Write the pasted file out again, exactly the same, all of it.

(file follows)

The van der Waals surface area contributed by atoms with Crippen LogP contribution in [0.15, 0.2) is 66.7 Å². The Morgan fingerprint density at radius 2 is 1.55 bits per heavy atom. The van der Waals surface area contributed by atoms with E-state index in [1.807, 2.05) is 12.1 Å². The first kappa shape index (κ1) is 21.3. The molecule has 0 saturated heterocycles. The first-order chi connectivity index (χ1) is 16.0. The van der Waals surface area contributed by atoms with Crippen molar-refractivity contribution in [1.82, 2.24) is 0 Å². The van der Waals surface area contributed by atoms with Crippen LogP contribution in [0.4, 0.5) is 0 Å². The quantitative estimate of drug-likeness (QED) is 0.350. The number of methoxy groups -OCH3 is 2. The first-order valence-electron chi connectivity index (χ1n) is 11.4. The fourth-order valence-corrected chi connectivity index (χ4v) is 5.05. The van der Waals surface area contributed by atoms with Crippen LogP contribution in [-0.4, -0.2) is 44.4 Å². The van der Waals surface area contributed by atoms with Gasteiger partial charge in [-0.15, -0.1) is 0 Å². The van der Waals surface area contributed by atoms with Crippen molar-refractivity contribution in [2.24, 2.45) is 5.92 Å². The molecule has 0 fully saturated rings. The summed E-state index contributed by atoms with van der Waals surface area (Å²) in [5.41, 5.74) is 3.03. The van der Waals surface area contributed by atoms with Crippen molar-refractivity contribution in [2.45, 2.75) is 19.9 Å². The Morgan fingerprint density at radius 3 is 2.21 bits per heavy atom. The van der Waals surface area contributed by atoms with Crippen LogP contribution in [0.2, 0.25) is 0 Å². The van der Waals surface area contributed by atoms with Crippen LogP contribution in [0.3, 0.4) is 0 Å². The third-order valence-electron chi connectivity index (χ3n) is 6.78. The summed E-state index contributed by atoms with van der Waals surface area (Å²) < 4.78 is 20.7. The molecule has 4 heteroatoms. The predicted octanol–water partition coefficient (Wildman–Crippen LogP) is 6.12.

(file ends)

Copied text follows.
The van der Waals surface area contributed by atoms with Crippen LogP contribution in [0.15, 0.2) is 66.7 Å². The Morgan fingerprint density at radius 2 is 1.55 bits per heavy atom. The van der Waals surface area contributed by atoms with E-state index in [1.807, 2.05) is 12.1 Å². The first kappa shape index (κ1) is 21.3. The molecule has 0 saturated heterocycles. The first-order chi connectivity index (χ1) is 16.0. The van der Waals surface area contributed by atoms with Crippen molar-refractivity contribution in [1.82, 2.24) is 0 Å². The van der Waals surface area contributed by atoms with Crippen LogP contribution in [0.4, 0.5) is 0 Å². The quantitative estimate of drug-likeness (QED) is 0.350. The number of methoxy groups -OCH3 is 2. The first-order valence-electron chi connectivity index (χ1n) is 11.4. The fourth-order valence-corrected chi connectivity index (χ4v) is 5.05. The van der Waals surface area contributed by atoms with Crippen LogP contribution in [-0.4, -0.2) is 44.4 Å². The van der Waals surface area contributed by atoms with Gasteiger partial charge in [-0.15, -0.1) is 0 Å². The van der Waals surface area contributed by atoms with Crippen molar-refractivity contribution in [2.24, 2.45) is 5.92 Å². The molecule has 0 fully saturated rings. The summed E-state index contributed by atoms with van der Waals surface area (Å²) in [5.41, 5.74) is 3.03. The van der Waals surface area contributed by atoms with Crippen molar-refractivity contribution in [2.45, 2.75) is 19.9 Å². The Morgan fingerprint density at radius 3 is 2.21 bits per heavy atom. The van der Waals surface area contributed by atoms with Crippen LogP contribution in [0.2, 0.25) is 0 Å². The van der Waals surface area contributed by atoms with Crippen LogP contribution in [0.3, 0.4) is 0 Å². The third-order valence-electron chi connectivity index (χ3n) is 6.78. The summed E-state index contributed by atoms with van der Waals surface area (Å²) < 4.78 is 20.7. The molecule has 4 heteroatoms. The predicted octanol–water partition coefficient (Wildman–Crippen LogP) is 6.12.